Saturday, August 23, 2008

Changing times

It seems to me that August is always a bit of a strange time in home ed land. The rest of the world (involving children) is gearing up to the start of the new term: be it returning to school or college or starting new ones. Exam results are out. Some home educators have results; others don't. Some home educated offspring are off to college; others aren't. Many of the usual meetings and activities are postponed for the summer; many home educators go off to camps. Many don't.

And the parks, swimming baths, roads, museums and shops are busy with families! We're used to everywhere being nice and quiet for us ;-) There is a tendency, certainly at our house, to batten down the hatches and to stay even more home-based than usual in the summer holiday weeks.

Anyone who volunteers as a local contact or who is 'known' locally as a home educator will probably notice a sharp increase in enquiries from people thinking about home educating and wanting more information or advice. And from people who are already home educating - often have been for years - and suddenly want to know what's on offer by way of meetings and activities locally. And (sometimes) to complain when it doesn't seem like enough. Sometimes they respond with gratitude to your careful and time-consuming efforts to supply the information they want; more often they don't respond at all.

(One caller this week bad-temperedly hung up on me after she'd asked how did I home educate my children? So I briefly explained how I do it and was going on to say, but of course that's just one way of doing it and there are many others... when she snapped: "Oh no, that's not what I'm looking for at all," and ended the call!)

It's a time of change: for every family at the start of their home ed experience, there's another coming to the end of theirs, one way or another. Some have fallen out with the idea altogether and wish they'd never embarked on it. I've seen posts on some lists and blogs to that effect, blaming problems with or lack of local networks of home educators and/or being disenchanted with whatever learning method they chose because it didn't provide the results for which they were hoping.

My family does tend to be somewhat cocooned from these ups and downs, but they still affect us. They show up on our radar and make us think.

Someone once referred to us as a 'poster home ed family', which made me laugh, because we're far from being that. Yes, we blog and yes, we unschool and yes, there are quite a lot of us and yes, we've done it for a long time and I suppose I have waxed lyrical from time to time about the benefits of living this way. But only because it's seemed to be under attack from the mainstream so much and so the instinct is to speak out in its defence, though I hope I haven't sold this option too well, giving the impression there are no drawbacks involved. Everything in life has its drawbacks, home ed included.

But my three teenagers (16, 18 and 19, all still officially home educating) haven't taken any exams and have no plans to. They work in their own time on their own projects, eat when they're hungry and sleep when they're tired. It is now highly unlikely (but not impossible should the mood take them, I suppose) that any of them will emerge from Oxbridge with an honours degree or even secure a paying job that requires qualifications.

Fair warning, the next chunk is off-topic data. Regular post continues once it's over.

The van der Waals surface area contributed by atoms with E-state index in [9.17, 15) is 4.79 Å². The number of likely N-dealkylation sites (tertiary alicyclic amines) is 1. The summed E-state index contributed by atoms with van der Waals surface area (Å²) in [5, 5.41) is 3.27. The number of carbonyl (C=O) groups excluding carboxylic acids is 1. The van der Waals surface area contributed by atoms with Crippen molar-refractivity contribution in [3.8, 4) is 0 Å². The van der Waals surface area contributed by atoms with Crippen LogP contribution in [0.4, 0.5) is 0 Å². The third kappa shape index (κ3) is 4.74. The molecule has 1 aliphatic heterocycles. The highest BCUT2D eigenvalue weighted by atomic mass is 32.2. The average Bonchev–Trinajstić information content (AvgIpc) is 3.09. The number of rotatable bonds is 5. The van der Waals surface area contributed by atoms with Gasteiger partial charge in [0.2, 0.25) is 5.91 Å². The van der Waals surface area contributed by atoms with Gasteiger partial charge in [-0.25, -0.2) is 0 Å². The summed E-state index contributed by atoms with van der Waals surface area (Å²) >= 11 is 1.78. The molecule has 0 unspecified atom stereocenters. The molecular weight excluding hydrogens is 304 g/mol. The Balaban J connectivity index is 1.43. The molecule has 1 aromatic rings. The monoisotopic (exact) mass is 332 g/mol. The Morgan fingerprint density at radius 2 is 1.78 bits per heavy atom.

Do I worry about this? Actually, no. I still don't. Everyone I know who has that kind of job for which they needed those kinds of qualifications, hates it. Most of them are stuck in grotesque attendance cultures, in which they're forced to travel through rush hour to sit at a desk in an office. Spinning work out for a whole day that they freely admit they'd be able to do in an hour or two at home, if they were promised the rest of the day off as a reward. I've never laid down any specific ambitions for them, but I do not want that for my children any more than I wanted them to be tied to a desk in a school classroom every day of the week for the duration of their childhoods.

Yes, sometimes it's been difficult. There wasn't a perfect set of home educating local friends always available to them and some of the meetings weren't exactly to their liking. (We ended up starting our own meetings, to be sure of being able to attend the kind that we wanted.) And sometimes it has seemed like they weren't doing much at home. But they kept looking at college and university courses and not finding anything suitable because, to be honest, nothing compares to the complete freedom of being able to follow your passions in education. Especially not some of the lifeless, unenthusiastic tutors and lecturers we've spoken to along the way. They weren't exactly inspiring.

And I hear now that the unemployment rate is rising and every advertised post is being chased after by at least 50 applicants which means that even after jumping through all those academic hoops, the average young person is still doomed to rejection upon rejection and feeling like a failure. And when a job is eventually secured, there is ongoing assessment and evaluation. The feeling of not being trusted to get on with things. A lifetime of continued stress and pressure. I mean, if they want to go down that route then fine, but I do not want that for my children. (And it looks like they didn't want it for themselves either, or one assumes they would have started working towards it by now.)

But we are talking about the future here this week, in common with many other families. Especially in relation to Tom, whose home education officially comes to an end on his 20th birthday, which falls in six months' time. He has to be bringing in some money by then, because we didn't get the eco house built in time, unsurprisingly. So there's still a mortgage and bills to be paid here and we'll be missing his share.